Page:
There is nothing easy about divorce, but if you already have an estate plan in place, you may find that your divorce is more complicated than others. In addition to trying to meet your legal obligations as a divorcee, you also need to exercise as much control over your assets as possible, which you can do by revising your estate plan now. Forbes details the estate planning moves you need to make to retain control over your future and property.
What you cannot alter
First and foremost, you need to find out what you can and cannot legally alter. For instance, in most states, you cannot change the beneficiary of retirement accounts, a life insurance policy or pensions while the divorce is pending. In fact, the very filing of a divorce puts an automatic restraining order on these assets, which the state will not lift until the divorce is final.
If you have a prenuptial agreement, you should also review it to see what you promised your spouse. Unfortunately, your new estate plan must be in line with your premarital contract.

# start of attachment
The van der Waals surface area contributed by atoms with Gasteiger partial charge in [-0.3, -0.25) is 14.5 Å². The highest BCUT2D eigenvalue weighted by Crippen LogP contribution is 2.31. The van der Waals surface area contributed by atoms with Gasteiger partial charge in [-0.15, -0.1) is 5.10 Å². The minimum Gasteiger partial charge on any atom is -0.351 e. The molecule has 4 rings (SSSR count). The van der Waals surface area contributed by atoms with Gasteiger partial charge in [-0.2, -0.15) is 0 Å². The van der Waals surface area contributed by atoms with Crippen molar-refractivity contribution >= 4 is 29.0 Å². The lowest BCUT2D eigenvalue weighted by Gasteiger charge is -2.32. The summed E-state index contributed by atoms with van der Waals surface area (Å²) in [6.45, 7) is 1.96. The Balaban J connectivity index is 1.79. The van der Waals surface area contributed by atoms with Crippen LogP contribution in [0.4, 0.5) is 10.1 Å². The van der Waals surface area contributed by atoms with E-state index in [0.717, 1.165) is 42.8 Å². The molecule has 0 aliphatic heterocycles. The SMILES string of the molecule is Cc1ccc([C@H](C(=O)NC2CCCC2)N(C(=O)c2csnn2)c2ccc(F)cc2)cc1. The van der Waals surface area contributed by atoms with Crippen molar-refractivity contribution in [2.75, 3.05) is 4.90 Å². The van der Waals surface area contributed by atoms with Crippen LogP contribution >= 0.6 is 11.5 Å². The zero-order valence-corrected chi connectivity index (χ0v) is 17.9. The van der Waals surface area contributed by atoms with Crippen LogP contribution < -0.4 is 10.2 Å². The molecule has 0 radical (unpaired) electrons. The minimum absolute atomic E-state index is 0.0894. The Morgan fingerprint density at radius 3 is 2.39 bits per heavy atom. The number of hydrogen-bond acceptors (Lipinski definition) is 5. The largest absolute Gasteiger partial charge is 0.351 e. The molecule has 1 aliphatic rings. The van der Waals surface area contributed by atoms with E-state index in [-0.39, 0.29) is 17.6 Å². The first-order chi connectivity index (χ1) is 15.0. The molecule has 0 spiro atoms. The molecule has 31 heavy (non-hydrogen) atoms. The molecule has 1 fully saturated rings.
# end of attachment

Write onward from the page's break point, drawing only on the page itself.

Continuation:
Next, you should decide whether or not you want to disinherit your spouse. Again, most states will not allow you to disinherit your spouse completely, but you can leave him or her the bare minimum.
Drafting a new estate plan
Once you decide what to do about your spouse, it is time to draft a new will. You likely do not want your spouse to be in charge of your estate when you pass or if you become incapacitated, so you may want to remove him or her as your executor. If you have minor children, you can name an alternate guardian should something happen to both you and your spouse before your children are grown.
If your spouse is your health care proxy or power of attorney, you can change those designations. If you and your spouse remain good friends and you trust him or her to act in your best interests, this is not necessary. However, few divorcees are ever so amicable.
Finally, review your plan after the divorce is final. Check to see what needs updated after the judge makes a final determination to ensure there is no reason for your spouse to contest your will after you pass.
This article is not intended as legal advice. It is for educational purposes only.